This guy takes his Christianity seriously* and he is quite clear about what it means — if you are going to take Christianity seriously, you must accept that you have no God-given rights of any kind. (H/T here) God hasn’t given you any rights. God is all-powerful and you should be grateful that He merely suffers your existence, and overjoyed that He offers you redemption and a shot at paradise. Rights are a civil construct; it is meaningless to talk about them in the context of man’s relationship with the divine.
Which only makes sense, if you believe in God at all. For my part, I believe that I have rights. And God has nothing to do with them.
The idea that human rights are gifts from God, inherent in the definition of what it is to be human, seems to be to be a primitive conceptualization of what rights are, an appeal to an arbitrary moral system. (It may happen that this arbitrary moral system is, in rough cuts, a good one.) Note, though, that when someone is defined out of the universe of humanity, the protection of the revealed wisdom vanishes and this person is left without rights. Similarly, a view of rights as things that are granted by the state (as opposed to a diety) similarly can leave someone out in the nasty, poor, and brutish state of nature. At the end of the day, this concept of rights is ultimately an appeal to despotism — although the despot is (mostly) benevolent, things are the way they are because an authority decreed them to be that way, not as a consequence of anything that the subject of those decrees has done or said.
The concept of a ‘social contract’ is an intermediate level of understanding of rights — intermediate because it also relies on a fiction that people have voluntarily agreed and contracted with one another, something which actually very few of us have. The fiction is useful because it demonstrates that we all, to one degree or another, accept the blessings and benefits of a governed, civilized society. By accepting them, therefore, we buy into the idea that we must respect one anothers’ rights. Each of us assumes a certain set of obligations in exchange for a certain set of benefits, and mutual advantage is thereby acheived. This is a useful concept and an appealing one — but when there are disputes about what those obligations and benefits are, the tissue of the fiction is torn. Do gay people have a right to get married? There is obviously still some dispute about whether that is within the set of obligations and benefits to which we all ‘agreed’.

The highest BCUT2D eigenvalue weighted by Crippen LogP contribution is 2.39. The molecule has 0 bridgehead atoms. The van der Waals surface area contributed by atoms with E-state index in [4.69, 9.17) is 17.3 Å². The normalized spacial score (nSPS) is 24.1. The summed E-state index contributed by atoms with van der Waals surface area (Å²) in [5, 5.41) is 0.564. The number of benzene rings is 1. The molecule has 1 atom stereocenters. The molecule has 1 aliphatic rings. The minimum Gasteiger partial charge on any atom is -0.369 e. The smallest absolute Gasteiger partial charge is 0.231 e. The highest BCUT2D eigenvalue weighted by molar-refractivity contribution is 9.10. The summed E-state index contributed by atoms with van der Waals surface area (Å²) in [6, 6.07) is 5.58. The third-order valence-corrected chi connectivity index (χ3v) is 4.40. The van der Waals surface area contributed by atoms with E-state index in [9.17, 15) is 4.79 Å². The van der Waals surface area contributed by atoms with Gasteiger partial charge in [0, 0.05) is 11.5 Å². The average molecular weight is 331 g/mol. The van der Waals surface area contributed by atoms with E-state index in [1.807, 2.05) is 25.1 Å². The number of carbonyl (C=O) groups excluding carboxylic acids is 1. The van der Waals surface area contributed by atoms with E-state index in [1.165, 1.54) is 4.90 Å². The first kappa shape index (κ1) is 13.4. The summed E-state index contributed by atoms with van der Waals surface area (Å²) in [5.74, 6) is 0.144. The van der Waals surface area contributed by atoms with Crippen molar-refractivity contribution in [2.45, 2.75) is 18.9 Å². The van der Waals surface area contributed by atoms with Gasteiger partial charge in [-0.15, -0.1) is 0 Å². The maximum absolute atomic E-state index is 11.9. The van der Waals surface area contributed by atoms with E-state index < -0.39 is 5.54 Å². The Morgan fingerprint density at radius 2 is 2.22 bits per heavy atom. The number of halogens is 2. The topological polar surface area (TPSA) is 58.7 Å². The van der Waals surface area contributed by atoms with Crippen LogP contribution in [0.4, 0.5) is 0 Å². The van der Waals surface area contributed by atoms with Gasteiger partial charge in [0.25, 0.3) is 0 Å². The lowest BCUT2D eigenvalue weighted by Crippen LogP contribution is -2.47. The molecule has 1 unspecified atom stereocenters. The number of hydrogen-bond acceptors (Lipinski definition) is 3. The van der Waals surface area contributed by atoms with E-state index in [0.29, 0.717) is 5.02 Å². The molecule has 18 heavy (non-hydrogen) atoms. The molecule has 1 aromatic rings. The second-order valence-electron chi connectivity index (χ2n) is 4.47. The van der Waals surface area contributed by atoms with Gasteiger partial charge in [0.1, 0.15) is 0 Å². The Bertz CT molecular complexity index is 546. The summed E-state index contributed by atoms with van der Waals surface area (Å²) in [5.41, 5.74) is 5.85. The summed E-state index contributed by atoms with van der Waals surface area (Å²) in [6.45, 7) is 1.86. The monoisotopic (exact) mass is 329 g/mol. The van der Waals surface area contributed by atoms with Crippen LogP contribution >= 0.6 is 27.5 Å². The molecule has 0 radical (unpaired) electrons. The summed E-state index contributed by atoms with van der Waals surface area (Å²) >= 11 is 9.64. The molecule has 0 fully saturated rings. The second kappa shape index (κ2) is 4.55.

I flatter myself that my own understanding of rights is both sophisticated and secular — human rights are a direct and inevitable consequence of human beings living together in a civil society. Without recognition of and practical honoring of individual rights, civilized society is impossible. Rights against violence, rights to own and control property, rights to profit from the fruits of one’s labors, rights to control one’s own body, and so on. These rights are most important as between the individual and the government, and when confronting what the government does, rights are best recognized as the ability of the individual to prevent the government from exercising its power over her.